Exabyte, StorageTek Hurting

The magnetic-tape storage market is expected to double in the next few years, according to one analyst firm, but tape vendors Storage Technology Corp. and Exabyte Corp. aren't reaping the financial rewards. In fact, both lost money in the recent quarter.

Both companies are sound and have good technology, analysts said, but they have missed the boat for different reasons. Both claim to have strategies in place to get back on board.

According to International Data Corp. in Framingham, Massachusetts, the tape industry will grow from $2.1 billion in potential original equipment manufacturer sales last year to $4.6 billion by 2004.

That's due largely to storage needs fueled by e-commerce applications and data.

Tape is one medium that companies use to back up their data; disk is the other.

EMC Corp. in Hopkinton, Massachusetts, is the leader in the disk space.

The tape space is more fragmented, with pieces belonging to IBM and Hewlett-Packard Co., as well as StorageTek, Exabyte and other niche vendors.

Louisville, Colorado-based StorageTek has been troubled for a while. It announced layoffs of 1,300 employees after incurring higher losses than expected last year. Analysts said the financial problems stem from the company's lack of focus and the fact that it overextended itself, delving into the storage service business, for example.

"It's a disturbing trend for [StorageTek], in a storage market that's burgeoning," said John Webster, an analyst at Illuminata Inc. in Nashua, New Hampshire. The most recent quarter, ended March 31, was no exception: Sales slipped 11.2 percent to $460 million from the same quarter last year. That resulted in a $39.5 million loss compared with a $5.8 million profit for the same period last year.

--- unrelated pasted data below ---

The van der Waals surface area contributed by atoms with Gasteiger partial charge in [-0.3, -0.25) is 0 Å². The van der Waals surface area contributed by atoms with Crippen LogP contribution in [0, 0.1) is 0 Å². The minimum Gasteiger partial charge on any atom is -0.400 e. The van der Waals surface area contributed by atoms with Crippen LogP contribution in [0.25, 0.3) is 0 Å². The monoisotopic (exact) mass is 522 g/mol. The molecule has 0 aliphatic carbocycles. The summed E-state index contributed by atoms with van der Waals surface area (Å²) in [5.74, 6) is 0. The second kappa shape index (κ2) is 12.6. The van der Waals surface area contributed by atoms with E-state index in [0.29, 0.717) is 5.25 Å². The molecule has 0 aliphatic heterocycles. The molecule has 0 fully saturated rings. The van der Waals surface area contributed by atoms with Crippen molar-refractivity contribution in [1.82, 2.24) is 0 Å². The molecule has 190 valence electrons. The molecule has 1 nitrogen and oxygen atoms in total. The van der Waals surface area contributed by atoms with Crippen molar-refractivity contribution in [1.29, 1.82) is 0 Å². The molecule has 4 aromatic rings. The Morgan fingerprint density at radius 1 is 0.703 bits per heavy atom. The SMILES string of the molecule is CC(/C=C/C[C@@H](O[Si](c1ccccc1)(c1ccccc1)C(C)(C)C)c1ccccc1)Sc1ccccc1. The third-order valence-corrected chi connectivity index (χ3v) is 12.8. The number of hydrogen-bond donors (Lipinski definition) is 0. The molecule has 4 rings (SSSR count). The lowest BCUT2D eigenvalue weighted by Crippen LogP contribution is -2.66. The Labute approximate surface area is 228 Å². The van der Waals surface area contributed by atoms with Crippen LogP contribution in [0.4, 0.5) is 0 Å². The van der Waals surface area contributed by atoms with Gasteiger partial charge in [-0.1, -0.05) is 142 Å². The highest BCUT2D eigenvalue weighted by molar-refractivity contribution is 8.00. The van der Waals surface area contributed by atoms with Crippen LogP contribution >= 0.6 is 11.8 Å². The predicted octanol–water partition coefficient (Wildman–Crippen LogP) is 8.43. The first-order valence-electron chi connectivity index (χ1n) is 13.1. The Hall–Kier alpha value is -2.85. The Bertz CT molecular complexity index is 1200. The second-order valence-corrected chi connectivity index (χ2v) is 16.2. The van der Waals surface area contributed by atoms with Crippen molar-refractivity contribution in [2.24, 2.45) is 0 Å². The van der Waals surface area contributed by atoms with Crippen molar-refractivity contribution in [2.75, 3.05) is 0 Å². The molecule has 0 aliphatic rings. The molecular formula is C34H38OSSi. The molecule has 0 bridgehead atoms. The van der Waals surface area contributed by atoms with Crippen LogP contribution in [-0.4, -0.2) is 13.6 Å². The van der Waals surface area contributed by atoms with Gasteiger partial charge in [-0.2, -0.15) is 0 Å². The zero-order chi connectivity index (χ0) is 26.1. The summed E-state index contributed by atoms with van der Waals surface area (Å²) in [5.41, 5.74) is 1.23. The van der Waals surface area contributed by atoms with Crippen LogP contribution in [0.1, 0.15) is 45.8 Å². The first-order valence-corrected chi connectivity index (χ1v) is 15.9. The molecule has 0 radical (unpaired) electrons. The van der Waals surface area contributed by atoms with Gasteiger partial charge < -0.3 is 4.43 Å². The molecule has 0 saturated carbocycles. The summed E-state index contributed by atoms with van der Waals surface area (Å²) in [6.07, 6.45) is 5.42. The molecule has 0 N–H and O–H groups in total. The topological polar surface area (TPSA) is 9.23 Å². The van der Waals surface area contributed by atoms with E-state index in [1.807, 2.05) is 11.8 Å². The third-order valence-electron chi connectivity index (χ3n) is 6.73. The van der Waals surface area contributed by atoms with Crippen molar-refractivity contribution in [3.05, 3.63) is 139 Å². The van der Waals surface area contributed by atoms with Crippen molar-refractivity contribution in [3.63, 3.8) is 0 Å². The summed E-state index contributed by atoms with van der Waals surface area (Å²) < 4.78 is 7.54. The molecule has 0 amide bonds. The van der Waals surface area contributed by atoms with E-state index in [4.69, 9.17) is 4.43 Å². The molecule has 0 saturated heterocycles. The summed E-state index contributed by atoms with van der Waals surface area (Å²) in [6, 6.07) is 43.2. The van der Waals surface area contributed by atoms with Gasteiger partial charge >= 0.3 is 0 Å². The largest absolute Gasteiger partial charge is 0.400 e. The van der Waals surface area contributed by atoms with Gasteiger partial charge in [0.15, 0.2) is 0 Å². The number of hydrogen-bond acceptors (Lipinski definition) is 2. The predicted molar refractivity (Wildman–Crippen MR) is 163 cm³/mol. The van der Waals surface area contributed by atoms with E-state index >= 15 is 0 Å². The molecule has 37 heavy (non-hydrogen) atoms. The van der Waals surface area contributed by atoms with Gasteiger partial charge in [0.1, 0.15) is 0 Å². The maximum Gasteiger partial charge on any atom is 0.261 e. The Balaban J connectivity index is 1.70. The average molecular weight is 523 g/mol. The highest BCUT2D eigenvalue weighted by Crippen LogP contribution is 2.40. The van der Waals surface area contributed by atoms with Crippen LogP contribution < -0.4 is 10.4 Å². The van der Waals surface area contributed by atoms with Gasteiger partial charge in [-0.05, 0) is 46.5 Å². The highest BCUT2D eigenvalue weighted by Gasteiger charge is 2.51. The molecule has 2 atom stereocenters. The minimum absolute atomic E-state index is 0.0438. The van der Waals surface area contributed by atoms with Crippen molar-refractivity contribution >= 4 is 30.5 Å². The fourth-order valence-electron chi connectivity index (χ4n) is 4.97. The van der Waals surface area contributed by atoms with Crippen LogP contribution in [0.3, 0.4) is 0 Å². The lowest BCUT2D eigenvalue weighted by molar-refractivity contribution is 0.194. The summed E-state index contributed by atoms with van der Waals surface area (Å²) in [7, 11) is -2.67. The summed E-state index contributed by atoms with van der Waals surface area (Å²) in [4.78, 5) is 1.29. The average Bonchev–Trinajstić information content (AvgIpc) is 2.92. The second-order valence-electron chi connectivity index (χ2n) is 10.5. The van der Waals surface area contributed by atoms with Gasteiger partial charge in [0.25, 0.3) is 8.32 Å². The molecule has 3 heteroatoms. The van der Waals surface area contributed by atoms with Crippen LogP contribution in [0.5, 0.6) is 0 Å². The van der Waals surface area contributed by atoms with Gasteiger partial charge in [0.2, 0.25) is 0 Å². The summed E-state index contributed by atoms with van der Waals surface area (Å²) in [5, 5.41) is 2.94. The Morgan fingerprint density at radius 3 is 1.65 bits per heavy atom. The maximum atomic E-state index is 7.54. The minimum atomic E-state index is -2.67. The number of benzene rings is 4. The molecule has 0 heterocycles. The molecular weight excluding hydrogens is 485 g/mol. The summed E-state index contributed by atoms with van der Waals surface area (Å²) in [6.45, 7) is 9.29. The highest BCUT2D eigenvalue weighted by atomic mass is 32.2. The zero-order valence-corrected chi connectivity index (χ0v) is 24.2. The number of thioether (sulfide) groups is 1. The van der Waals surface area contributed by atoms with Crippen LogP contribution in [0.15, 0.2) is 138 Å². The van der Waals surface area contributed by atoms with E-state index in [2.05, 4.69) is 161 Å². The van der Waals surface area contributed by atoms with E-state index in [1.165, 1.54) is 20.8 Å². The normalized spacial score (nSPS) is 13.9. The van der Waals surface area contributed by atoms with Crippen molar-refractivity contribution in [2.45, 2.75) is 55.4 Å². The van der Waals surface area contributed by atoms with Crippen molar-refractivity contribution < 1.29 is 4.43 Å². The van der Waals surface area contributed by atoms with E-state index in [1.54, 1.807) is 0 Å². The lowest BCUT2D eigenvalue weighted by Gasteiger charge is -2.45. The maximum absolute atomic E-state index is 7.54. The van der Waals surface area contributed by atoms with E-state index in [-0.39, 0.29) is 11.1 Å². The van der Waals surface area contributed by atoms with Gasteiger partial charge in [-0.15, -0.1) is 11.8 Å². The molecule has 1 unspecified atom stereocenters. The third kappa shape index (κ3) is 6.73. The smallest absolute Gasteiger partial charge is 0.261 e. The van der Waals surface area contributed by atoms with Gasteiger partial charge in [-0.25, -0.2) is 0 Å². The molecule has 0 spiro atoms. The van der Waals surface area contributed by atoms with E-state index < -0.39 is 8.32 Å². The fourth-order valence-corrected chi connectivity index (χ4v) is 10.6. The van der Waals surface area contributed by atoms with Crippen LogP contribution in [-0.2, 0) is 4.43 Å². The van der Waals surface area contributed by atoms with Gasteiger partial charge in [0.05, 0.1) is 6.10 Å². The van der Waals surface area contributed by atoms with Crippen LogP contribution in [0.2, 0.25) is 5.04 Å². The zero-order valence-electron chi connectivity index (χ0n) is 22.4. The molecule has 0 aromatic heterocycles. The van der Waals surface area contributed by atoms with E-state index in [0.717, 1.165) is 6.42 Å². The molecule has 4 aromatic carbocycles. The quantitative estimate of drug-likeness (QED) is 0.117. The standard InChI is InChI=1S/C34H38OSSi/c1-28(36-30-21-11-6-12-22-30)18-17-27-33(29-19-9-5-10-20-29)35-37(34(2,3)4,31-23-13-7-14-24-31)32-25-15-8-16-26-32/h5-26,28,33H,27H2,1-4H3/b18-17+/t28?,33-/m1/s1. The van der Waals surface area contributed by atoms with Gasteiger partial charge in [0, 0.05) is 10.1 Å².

Boulder, Colorado-based Exabyte has also had financial woes: Last month, it reported $49.5 million in sales for the first quarter, or 26 percent less than the same quarter a year ago. It posted a $13.5 million loss; the year before, it had a $3.5 million loss for that period.

Analysts said Exabyte's woes can be attributed to a four-year product lag that put competitor Quantum Corp. in Milpitas, California, ahead. However, last December, Exabyte finally rolled out M2, its answer to Quantum's digital linear tape.

Both companies' executives concede that missteps occurred but said they're confident new products and refocused strategies will turn their financial fortunes around. StorageTek is banking on its open storage-area network (SAN) strategy with its line of StorageNet SAN components, while Exabyte now has M2.

One user said he is content to stay with StorageTek as long as the company continues to support its products. In any case, Rich Ward, systems manager at Keystone Mercy Health Plan in Philadelphia, said he'll stay with tape rather than go to disk.

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